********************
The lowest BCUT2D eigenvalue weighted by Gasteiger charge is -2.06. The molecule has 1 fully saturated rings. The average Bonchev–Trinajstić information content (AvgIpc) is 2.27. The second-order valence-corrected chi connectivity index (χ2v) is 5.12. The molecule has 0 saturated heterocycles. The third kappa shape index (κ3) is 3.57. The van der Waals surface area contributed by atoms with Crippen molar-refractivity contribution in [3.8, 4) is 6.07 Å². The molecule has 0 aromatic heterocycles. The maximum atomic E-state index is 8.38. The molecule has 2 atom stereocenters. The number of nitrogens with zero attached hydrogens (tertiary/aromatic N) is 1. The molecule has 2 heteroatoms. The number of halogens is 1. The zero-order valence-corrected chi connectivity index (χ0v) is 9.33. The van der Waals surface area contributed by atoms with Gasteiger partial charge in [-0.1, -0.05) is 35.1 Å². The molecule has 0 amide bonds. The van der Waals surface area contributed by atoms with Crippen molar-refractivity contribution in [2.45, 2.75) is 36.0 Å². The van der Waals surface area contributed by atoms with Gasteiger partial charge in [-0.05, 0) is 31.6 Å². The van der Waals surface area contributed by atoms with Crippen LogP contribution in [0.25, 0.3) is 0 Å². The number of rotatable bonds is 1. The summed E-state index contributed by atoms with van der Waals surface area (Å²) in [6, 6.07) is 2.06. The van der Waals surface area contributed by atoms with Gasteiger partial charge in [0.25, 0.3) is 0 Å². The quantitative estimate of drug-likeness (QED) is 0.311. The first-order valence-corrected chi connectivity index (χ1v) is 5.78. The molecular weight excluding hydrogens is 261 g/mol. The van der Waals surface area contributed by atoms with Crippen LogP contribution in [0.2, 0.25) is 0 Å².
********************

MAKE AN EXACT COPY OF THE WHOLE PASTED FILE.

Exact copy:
The lowest BCUT2D eigenvalue weighted by Gasteiger charge is -2.06. The molecule has 1 fully saturated rings. The average Bonchev–Trinajstić information content (AvgIpc) is 2.27. The second-order valence-corrected chi connectivity index (χ2v) is 5.12. The molecule has 0 saturated heterocycles. The third kappa shape index (κ3) is 3.57. The van der Waals surface area contributed by atoms with Crippen molar-refractivity contribution in [3.8, 4) is 6.07 Å². The molecule has 0 aromatic heterocycles. The maximum atomic E-state index is 8.38. The molecule has 2 atom stereocenters. The number of nitrogens with zero attached hydrogens (tertiary/aromatic N) is 1. The molecule has 2 heteroatoms. The number of halogens is 1. The zero-order valence-corrected chi connectivity index (χ0v) is 9.33. The van der Waals surface area contributed by atoms with Gasteiger partial charge in [-0.1, -0.05) is 35.1 Å². The molecule has 0 amide bonds. The van der Waals surface area contributed by atoms with Crippen molar-refractivity contribution in [2.45, 2.75) is 36.0 Å². The van der Waals surface area contributed by atoms with Gasteiger partial charge in [-0.05, 0) is 31.6 Å². The van der Waals surface area contributed by atoms with Crippen LogP contribution in [0.25, 0.3) is 0 Å². The number of rotatable bonds is 1. The summed E-state index contributed by atoms with van der Waals surface area (Å²) in [6, 6.07) is 2.06. The van der Waals surface area contributed by atoms with Gasteiger partial charge in [0.25, 0.3) is 0 Å². The quantitative estimate of drug-likeness (QED) is 0.311. The first-order valence-corrected chi connectivity index (χ1v) is 5.78. The molecular weight excluding hydrogens is 261 g/mol. The van der Waals surface area contributed by atoms with Crippen LogP contribution in [0.2, 0.25) is 0 Å².